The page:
In keeping with its dedication to educating women athletes and promoting fair competition, the Anti-Doping Committee - a commission by the Executive Committee of the Arab Women Sports Tournament (AWST) - held a workshop themed ‘Anti-doping in Sports.’ The session brought together 50 female athletes from the Sharjah Ladies Club that will participate in the fourth edition of the tournament, which runs from February 2-12 in Sharjah, under the slogan ‘The World Is Your Court… Together Victorious.’Held at Sharjah Ladies Club, the workshop aimed to promote awareness among the participants about the dangers of doping and its negative impact on health and careers. It also addressed the list of prohibited substances under the World Anti-Doping Code, which is updated regularly by the World Anti-Doping Agency.The participants were told about the types of drugs that are used in doping, including tranquilisers, hormones and performance enhancing agents. They were also informed about established doping control protocols and on the methods of testing, including random checks. The workshop highlighted examples of renowned athletes who have fallen into the trap of doping that contributed to destroying their health and careers. Anti-doping in Sports was conducted by Dr. Abdulaziz Al Muhairi, Head of the AWST Anti-Doping Committee in the presence of HE Nada Askar Al Naqbi, Deputy Chairperson of AWST Supreme Organising Committee, Head of AWST Executive Committee and Director General of SWSF; Hind Al Housani, Manager of AWST; Noura Al Hamar, Head of the Sport Teams Committee and a host of representatives of the participating clubs.“The UAE and Sharjah has come a long way in anti-doping and is committed to ensuring that athletes competing in the emirate’s various competitions are aware of the negative effects doping on physical and psychological health.
Each edition of the tournament sees us testing the participants to make sure that they are not using any forbidden substances, in line with our objective of promoting healthy sport and fair competition,” said Al Naqbi.“We have special sportswomen who have remarkable physical, psychological and intellectual capabilities. They have a responsibility to raise the flags of their countries and represent their people in all sporting events. In itself, this is a driving factor that enhances their determination and confidence to compete without using harmful drugs, and we are confident that our athletes have become our partners in promoting anti-doping,” she added. Al Naqbi pointed out that the AWST Technical Committee, in partnership with other committees - most notably the Anti-Doping Committee - established an integrated preventive programme for the players before the competition in line with its commitment to elevating the status of the tournament. At the same time, she highlighted the complementary roles and underscored that the participants in AWST fourth edition are free of performance enhancing drugs.Al Naqbi also highlighted the strict anti-doping tests and measures against performance enhancing drugs that the AWST Supreme Organising Committee (SOC) has put into place in collaboration with the Anti-doping Committee who are testing 40 samples from inside and outside competitions. The SOC has tied up with Spain’s Barcelona laboratory, which is approved by the World Anti-Doping Agency and the National Anti-doping Committee for carrying out these tests.For his part, Dr. Abdulaziz Al Muhairi, said: “Through the Anti-Doping Committee, AWST Supreme Organising Committee organised the awareness workshop to promote the risks, dangers and negative impact of doping. The workshop sought to encourage the athletes to commit to international standards in terms of natural sports and avoid doping that contributes to destroying health and ruining careers.”“The tests that we organised in previous editions of the tournament indicated that the participants were not using performance enhancing drugs, which highlights the importance of these sessions on the one hand and reflects the participants’ sense of responsibility on the other. We are working to ensure that this edition of the tournament is also dope-free and will provide an ideal environment for contests to take place conformity with international protocols,” he added.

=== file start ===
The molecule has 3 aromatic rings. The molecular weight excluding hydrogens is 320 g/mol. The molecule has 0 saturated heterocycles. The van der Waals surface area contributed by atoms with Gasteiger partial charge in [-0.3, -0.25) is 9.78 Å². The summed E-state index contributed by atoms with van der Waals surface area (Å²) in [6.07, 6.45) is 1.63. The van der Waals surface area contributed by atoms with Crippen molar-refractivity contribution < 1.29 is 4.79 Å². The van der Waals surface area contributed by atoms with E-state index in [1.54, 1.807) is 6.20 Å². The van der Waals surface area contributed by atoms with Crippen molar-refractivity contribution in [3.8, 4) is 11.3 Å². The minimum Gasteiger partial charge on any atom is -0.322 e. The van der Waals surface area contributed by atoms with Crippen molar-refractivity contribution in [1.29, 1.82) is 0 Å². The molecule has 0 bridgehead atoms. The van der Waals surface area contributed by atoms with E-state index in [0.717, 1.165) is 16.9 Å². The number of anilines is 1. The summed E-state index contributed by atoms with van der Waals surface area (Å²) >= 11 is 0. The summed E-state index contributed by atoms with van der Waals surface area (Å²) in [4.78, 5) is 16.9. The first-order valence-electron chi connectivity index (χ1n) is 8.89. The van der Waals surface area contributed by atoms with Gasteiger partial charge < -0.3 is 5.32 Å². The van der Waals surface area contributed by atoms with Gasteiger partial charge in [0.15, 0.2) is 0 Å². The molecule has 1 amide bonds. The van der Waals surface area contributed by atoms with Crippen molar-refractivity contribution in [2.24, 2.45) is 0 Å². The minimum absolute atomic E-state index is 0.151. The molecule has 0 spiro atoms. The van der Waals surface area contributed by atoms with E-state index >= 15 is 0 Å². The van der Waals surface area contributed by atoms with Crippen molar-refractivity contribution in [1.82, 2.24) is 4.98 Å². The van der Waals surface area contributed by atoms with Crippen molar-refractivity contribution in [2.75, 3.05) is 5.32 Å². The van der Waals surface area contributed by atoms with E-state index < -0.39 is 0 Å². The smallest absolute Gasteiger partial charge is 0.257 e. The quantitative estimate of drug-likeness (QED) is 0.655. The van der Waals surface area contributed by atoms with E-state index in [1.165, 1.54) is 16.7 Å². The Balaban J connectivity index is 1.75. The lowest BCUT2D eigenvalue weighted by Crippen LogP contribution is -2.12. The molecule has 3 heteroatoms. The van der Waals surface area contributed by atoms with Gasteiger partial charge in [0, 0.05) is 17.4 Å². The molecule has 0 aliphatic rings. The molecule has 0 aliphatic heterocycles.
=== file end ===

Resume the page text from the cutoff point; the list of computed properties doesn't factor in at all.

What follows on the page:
In respect of athletes on officially prescribed medication, Al Muhairi pointed out that they are required to submit an application form to the Anti-Doping Committee that specifies the type of drugs they are taking. Through relevant medical bodies, the committee can either grant the athlete a treatment-exemption or refuse the request and subject the concerned athlete to the anti-doping protocol.The World Anti-Doping Agency defines doping in sports as any banned substance or drug that is taken to enhance athletic physical performance. The first three years of the 1950s saw an unprecedented use of steroids and stimulant drugs by athletes from around the world, which led many organisations to call for a ban on such drugs. A campaign was launched in Italy in 1954 that featured a series of scientific seminars and in 1961 the first scientific laboratory to detect doping among athletes was established in Florence. France saw the first conference at which the participants voted to ban doping in sports and issued a law in 1964 to punish athletes who violate Olympic rules and use doping.AWST was launched in 2012 as an initiative from Her Highness Sheikha Jawaher bint Muhammad Al Qasimi, wife of His Highness the Ruler of Sharjah, Chairperson of the Supreme Council for Family Affairs (SCFA), Chairperson of SWSF. The tournament is held in Sharjah every two years.